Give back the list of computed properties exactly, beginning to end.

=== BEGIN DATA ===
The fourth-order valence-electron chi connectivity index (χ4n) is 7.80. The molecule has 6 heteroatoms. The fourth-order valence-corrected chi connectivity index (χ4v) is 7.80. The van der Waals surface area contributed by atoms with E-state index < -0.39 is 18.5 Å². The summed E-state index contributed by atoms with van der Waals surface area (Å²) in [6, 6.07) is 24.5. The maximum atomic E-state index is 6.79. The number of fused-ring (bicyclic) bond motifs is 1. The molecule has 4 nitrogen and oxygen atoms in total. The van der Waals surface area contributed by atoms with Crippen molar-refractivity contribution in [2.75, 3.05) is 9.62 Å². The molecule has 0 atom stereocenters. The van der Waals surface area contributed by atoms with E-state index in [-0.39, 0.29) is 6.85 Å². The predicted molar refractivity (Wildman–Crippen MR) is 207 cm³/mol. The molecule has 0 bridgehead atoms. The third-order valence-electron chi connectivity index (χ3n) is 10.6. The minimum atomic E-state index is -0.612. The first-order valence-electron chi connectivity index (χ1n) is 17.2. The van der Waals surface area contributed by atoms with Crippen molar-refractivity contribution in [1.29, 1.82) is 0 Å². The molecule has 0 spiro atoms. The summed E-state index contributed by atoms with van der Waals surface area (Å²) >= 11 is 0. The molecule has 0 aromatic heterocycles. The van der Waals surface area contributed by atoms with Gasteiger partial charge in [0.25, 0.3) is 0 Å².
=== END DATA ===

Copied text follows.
The fourth-order valence-electron chi connectivity index (χ4n) is 7.80. The molecule has 6 heteroatoms. The fourth-order valence-corrected chi connectivity index (χ4v) is 7.80. The van der Waals surface area contributed by atoms with E-state index < -0.39 is 18.5 Å². The summed E-state index contributed by atoms with van der Waals surface area (Å²) in [6, 6.07) is 24.5. The maximum atomic E-state index is 6.79. The number of fused-ring (bicyclic) bond motifs is 1. The molecule has 4 nitrogen and oxygen atoms in total. The van der Waals surface area contributed by atoms with Crippen molar-refractivity contribution in [2.75, 3.05) is 9.62 Å². The molecule has 0 atom stereocenters. The van der Waals surface area contributed by atoms with E-state index in [-0.39, 0.29) is 6.85 Å². The predicted molar refractivity (Wildman–Crippen MR) is 207 cm³/mol. The molecule has 0 bridgehead atoms. The third-order valence-electron chi connectivity index (χ3n) is 10.6. The minimum atomic E-state index is -0.612. The first-order valence-electron chi connectivity index (χ1n) is 17.2. The van der Waals surface area contributed by atoms with Crippen molar-refractivity contribution in [1.29, 1.82) is 0 Å². The molecule has 0 spiro atoms. The summed E-state index contributed by atoms with van der Waals surface area (Å²) >= 11 is 0. The molecule has 0 aromatic heterocycles. The van der Waals surface area contributed by atoms with Gasteiger partial charge in [0.25, 0.3) is 0 Å².